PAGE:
The Virtual Paul’s Cross Project reminds us that Donne’s preaching was not the univocal delivery of a lecture to a passive quiet, cognitively attentive audience but an interactive performance delivered on a specific occasions for specific congregations, in a format that was shaped by performer’s and hearers’ expectations about the event, and by their interactive participation in the event.

Donne preached for an audience well-experienced in sermon-going, with a high regard for the quality of performance, for the techniques of delivery, the techniques of text-handling, of division and application. Holding their attention must have been a major concern, both through cleverness of content and through skillful delivery, skillful performance of the roles of priest, prophet, spiritual guide, interpreter, model and enabler of transformation.

The occasion of the early modern sermon had the potential to change its participants, to – from a pragmatic perspective – provide an entertaining way to spend time on a Sunday morning, create an occasion for a large social gathering with one’s neighbors, or advance a clerical career.  This occasion could also provide – from a theological perspective – an occasion that could change lives, advance the general welfare, promote social cohesion (especially promote support for the monarchy), and open the way to eternal life.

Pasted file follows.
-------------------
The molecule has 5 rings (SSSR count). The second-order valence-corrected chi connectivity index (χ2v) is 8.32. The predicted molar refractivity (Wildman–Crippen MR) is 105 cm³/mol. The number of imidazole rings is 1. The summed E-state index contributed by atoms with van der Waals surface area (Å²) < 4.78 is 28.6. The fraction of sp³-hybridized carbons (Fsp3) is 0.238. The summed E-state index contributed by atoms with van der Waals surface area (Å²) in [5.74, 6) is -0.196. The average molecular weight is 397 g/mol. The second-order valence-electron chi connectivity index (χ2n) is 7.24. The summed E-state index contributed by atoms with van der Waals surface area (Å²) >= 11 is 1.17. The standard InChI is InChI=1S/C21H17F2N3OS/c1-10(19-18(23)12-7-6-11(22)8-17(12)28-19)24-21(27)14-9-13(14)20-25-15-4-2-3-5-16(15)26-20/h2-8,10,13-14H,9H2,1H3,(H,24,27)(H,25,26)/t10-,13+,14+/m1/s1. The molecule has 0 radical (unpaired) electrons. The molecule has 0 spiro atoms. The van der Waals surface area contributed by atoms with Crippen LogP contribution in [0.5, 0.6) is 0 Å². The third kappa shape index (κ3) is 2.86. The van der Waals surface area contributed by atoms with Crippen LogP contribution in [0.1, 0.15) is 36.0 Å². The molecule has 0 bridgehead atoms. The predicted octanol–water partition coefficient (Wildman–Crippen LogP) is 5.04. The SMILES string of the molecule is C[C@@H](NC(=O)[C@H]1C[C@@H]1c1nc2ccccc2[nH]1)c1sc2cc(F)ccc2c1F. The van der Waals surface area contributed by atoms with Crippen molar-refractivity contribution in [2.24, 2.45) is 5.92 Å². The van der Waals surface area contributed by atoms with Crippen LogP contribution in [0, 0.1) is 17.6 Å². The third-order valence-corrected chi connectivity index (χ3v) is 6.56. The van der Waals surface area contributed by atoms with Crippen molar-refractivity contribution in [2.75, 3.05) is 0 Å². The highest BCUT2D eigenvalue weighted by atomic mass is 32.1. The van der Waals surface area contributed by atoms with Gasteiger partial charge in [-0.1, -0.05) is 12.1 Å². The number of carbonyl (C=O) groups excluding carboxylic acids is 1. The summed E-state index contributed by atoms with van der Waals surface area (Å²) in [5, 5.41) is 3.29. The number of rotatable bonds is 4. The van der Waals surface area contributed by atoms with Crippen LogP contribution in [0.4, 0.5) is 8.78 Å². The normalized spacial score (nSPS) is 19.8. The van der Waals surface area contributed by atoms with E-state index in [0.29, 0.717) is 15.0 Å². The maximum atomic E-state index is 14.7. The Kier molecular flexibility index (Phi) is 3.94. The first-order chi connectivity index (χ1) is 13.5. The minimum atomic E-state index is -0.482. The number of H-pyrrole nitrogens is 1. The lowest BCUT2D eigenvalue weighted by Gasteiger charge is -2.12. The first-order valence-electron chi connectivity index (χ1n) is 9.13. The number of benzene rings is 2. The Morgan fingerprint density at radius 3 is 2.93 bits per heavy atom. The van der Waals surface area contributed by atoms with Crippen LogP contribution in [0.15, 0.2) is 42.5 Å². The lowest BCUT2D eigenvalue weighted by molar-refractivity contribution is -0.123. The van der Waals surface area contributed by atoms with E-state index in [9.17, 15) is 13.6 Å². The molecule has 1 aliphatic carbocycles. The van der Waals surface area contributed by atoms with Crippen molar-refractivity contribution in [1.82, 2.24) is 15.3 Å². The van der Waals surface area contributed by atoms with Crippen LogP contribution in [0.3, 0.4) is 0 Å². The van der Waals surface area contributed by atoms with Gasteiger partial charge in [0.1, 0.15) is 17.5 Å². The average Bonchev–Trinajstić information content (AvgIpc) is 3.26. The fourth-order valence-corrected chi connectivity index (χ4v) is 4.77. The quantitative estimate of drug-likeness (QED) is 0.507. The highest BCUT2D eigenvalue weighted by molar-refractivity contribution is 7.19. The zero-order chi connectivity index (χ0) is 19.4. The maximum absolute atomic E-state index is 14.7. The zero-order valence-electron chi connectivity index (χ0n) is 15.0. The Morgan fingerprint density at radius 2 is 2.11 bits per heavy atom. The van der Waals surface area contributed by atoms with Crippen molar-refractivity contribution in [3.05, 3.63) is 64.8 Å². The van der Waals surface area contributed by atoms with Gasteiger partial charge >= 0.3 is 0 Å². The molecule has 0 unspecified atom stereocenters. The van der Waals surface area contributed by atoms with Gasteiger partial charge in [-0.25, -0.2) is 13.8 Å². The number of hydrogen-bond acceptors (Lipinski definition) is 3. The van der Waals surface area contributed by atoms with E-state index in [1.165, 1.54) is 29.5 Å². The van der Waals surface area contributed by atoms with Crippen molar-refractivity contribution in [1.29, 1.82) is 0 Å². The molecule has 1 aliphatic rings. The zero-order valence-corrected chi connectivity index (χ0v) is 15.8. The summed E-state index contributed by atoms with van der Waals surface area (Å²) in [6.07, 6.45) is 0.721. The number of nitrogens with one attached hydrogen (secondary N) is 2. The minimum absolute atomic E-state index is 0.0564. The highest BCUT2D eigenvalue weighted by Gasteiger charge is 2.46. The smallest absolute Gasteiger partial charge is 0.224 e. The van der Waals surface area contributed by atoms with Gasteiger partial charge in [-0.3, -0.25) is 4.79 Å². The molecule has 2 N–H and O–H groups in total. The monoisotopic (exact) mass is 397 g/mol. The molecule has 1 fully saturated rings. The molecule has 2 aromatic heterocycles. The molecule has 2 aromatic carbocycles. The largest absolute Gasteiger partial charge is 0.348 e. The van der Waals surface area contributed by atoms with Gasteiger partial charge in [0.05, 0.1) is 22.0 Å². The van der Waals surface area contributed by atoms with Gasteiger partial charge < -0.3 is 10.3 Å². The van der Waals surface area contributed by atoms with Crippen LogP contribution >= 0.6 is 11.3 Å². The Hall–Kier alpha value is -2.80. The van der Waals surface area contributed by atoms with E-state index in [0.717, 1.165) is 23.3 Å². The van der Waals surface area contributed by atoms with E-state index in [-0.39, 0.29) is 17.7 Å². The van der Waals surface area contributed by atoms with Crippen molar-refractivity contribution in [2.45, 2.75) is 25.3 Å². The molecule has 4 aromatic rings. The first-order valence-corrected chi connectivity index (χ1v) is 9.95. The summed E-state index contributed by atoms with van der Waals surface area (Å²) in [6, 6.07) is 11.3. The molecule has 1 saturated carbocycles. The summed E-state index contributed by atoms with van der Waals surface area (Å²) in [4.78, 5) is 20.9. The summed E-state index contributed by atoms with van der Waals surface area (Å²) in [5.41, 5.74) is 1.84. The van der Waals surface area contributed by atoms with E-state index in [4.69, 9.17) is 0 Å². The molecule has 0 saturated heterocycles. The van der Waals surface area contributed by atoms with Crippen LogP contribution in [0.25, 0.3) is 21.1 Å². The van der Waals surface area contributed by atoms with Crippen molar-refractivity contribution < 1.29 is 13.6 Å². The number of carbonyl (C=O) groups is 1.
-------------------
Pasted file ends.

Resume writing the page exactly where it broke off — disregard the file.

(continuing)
So Donne’s preaching was but one part of a collaborative experience, an experience that results from the encounter of occasion, preacher, and audience, a negotiated experience through which tradition, expectation, intention, and response merge into a one- or two-hours traffic upon the pulpit. In this case, Donne’s role would be the role of priest, prophet, spiritual guide, interpreter of the biblical text, enabler of the behavior or life that leads one to eternal joy.

Contemporary accounts of Donne’s preaching often use impressionistic language that is not very helpful; Walton’s description of Donne’s sounding like “an angel from a cloud,” for example, does not give me much to go on.